To prove his sons' treachery, Herod embellished a letter.
To certify his history of Vespasian's Judaean campaign, Josephus marshaled epistolary testimony.
To alleviate a domestic problem, the Israelite king David sent a missive with a man it marks for death.
Arguing for the importance of the first-century historian Josephus to the study of classical and Hellenistic literature, "Tragedy, Authority, and Trickery" investigates letters in Josephus' texts.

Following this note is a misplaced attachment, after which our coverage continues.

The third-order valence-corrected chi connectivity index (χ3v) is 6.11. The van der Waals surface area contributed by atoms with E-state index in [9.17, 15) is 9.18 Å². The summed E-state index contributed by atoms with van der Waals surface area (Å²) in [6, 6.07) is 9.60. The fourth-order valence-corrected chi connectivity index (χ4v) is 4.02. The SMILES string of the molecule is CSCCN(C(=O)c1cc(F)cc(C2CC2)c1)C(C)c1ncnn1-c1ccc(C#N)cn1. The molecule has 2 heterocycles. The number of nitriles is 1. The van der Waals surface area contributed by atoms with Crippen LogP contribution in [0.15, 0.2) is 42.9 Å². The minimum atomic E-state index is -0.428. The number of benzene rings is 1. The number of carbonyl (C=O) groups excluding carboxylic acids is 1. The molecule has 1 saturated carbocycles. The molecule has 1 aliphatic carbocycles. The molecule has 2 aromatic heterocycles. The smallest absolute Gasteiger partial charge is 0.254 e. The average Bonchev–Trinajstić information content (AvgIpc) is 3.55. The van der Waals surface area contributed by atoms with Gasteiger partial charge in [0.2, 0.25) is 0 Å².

The author breaks new ground by analyzing classical, Hellenistic, and Jewish texts' use of letters, comparing those texts to Josephus' narratives, a virtual archive containing hundreds of letters.
An external voice similar to speeches, embedded letters raise questions of authority, drive and color dramatic scenes, and function at textual and meta-textual levels to deceive their readers.
Josephus, contextualized in a complex intellectual and cultural milieu, sustains and develops epistolarity in important ways that will be of interest to classicists, historians, theologians, and comparatists.